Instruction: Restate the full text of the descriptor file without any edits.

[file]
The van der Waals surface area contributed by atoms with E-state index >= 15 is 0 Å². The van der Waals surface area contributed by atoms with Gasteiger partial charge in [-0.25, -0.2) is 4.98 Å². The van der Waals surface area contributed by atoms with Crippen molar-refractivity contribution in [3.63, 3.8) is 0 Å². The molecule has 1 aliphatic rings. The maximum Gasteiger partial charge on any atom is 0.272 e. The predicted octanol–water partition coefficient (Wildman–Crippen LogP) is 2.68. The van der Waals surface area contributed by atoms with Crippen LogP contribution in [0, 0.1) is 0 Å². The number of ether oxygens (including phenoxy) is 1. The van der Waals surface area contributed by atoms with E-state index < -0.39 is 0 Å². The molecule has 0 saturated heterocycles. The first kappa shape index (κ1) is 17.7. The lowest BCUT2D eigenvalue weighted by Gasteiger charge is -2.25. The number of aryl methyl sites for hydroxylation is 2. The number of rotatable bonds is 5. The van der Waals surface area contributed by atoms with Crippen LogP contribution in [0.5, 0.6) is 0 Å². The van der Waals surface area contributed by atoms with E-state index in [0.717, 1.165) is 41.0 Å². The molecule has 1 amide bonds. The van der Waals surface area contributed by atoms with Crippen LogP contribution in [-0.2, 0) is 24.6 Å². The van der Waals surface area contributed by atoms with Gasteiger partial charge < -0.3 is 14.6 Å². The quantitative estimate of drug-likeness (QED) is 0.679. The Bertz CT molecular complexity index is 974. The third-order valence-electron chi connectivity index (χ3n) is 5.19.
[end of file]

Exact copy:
The van der Waals surface area contributed by atoms with E-state index >= 15 is 0 Å². The van der Waals surface area contributed by atoms with Gasteiger partial charge in [-0.25, -0.2) is 4.98 Å². The van der Waals surface area contributed by atoms with Crippen molar-refractivity contribution in [3.63, 3.8) is 0 Å². The molecule has 1 aliphatic rings. The maximum Gasteiger partial charge on any atom is 0.272 e. The predicted octanol–water partition coefficient (Wildman–Crippen LogP) is 2.68. The van der Waals surface area contributed by atoms with Crippen LogP contribution in [0, 0.1) is 0 Å². The number of ether oxygens (including phenoxy) is 1. The van der Waals surface area contributed by atoms with E-state index < -0.39 is 0 Å². The molecule has 0 saturated heterocycles. The first kappa shape index (κ1) is 17.7. The lowest BCUT2D eigenvalue weighted by Gasteiger charge is -2.25. The number of aryl methyl sites for hydroxylation is 2. The number of rotatable bonds is 5. The van der Waals surface area contributed by atoms with Crippen LogP contribution in [0.5, 0.6) is 0 Å². The van der Waals surface area contributed by atoms with E-state index in [0.717, 1.165) is 41.0 Å². The molecule has 1 amide bonds. The van der Waals surface area contributed by atoms with Crippen LogP contribution in [-0.2, 0) is 24.6 Å². The van der Waals surface area contributed by atoms with Gasteiger partial charge < -0.3 is 14.6 Å². The quantitative estimate of drug-likeness (QED) is 0.679. The Bertz CT molecular complexity index is 974. The third-order valence-electron chi connectivity index (χ3n) is 5.19.